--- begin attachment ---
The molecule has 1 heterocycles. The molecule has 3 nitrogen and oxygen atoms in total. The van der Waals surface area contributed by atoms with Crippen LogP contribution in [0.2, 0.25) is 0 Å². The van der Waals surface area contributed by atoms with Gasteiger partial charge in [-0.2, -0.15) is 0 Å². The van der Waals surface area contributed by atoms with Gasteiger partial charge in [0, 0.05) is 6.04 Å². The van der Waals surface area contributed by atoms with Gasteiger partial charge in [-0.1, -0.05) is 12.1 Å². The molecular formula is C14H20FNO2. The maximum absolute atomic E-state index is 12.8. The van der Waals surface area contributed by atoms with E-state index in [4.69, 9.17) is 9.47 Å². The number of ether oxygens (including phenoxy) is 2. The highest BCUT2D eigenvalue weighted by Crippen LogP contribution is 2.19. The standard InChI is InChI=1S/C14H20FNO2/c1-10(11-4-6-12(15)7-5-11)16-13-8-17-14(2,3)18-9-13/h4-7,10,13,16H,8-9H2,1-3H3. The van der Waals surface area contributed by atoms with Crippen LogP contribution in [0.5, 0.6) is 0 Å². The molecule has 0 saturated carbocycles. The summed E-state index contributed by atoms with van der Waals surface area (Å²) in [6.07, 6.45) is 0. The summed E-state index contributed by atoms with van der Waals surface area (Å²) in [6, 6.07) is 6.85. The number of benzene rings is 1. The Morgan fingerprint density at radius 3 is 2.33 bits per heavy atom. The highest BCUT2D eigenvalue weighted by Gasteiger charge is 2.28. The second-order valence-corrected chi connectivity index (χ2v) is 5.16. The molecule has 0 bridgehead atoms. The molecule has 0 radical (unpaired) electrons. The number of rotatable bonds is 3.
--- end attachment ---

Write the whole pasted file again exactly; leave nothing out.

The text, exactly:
The molecule has 1 heterocycles. The molecule has 3 nitrogen and oxygen atoms in total. The van der Waals surface area contributed by atoms with Crippen LogP contribution in [0.2, 0.25) is 0 Å². The van der Waals surface area contributed by atoms with Gasteiger partial charge in [-0.2, -0.15) is 0 Å². The van der Waals surface area contributed by atoms with Gasteiger partial charge in [0, 0.05) is 6.04 Å². The van der Waals surface area contributed by atoms with Gasteiger partial charge in [-0.1, -0.05) is 12.1 Å². The molecular formula is C14H20FNO2. The maximum absolute atomic E-state index is 12.8. The van der Waals surface area contributed by atoms with E-state index in [4.69, 9.17) is 9.47 Å². The number of ether oxygens (including phenoxy) is 2. The highest BCUT2D eigenvalue weighted by Crippen LogP contribution is 2.19. The standard InChI is InChI=1S/C14H20FNO2/c1-10(11-4-6-12(15)7-5-11)16-13-8-17-14(2,3)18-9-13/h4-7,10,13,16H,8-9H2,1-3H3. The van der Waals surface area contributed by atoms with Crippen LogP contribution in [0.5, 0.6) is 0 Å². The molecule has 0 saturated carbocycles. The summed E-state index contributed by atoms with van der Waals surface area (Å²) in [6.07, 6.45) is 0. The summed E-state index contributed by atoms with van der Waals surface area (Å²) in [6, 6.07) is 6.85. The number of benzene rings is 1. The Morgan fingerprint density at radius 3 is 2.33 bits per heavy atom. The highest BCUT2D eigenvalue weighted by Gasteiger charge is 2.28. The second-order valence-corrected chi connectivity index (χ2v) is 5.16. The molecule has 0 bridgehead atoms. The molecule has 0 radical (unpaired) electrons. The number of rotatable bonds is 3.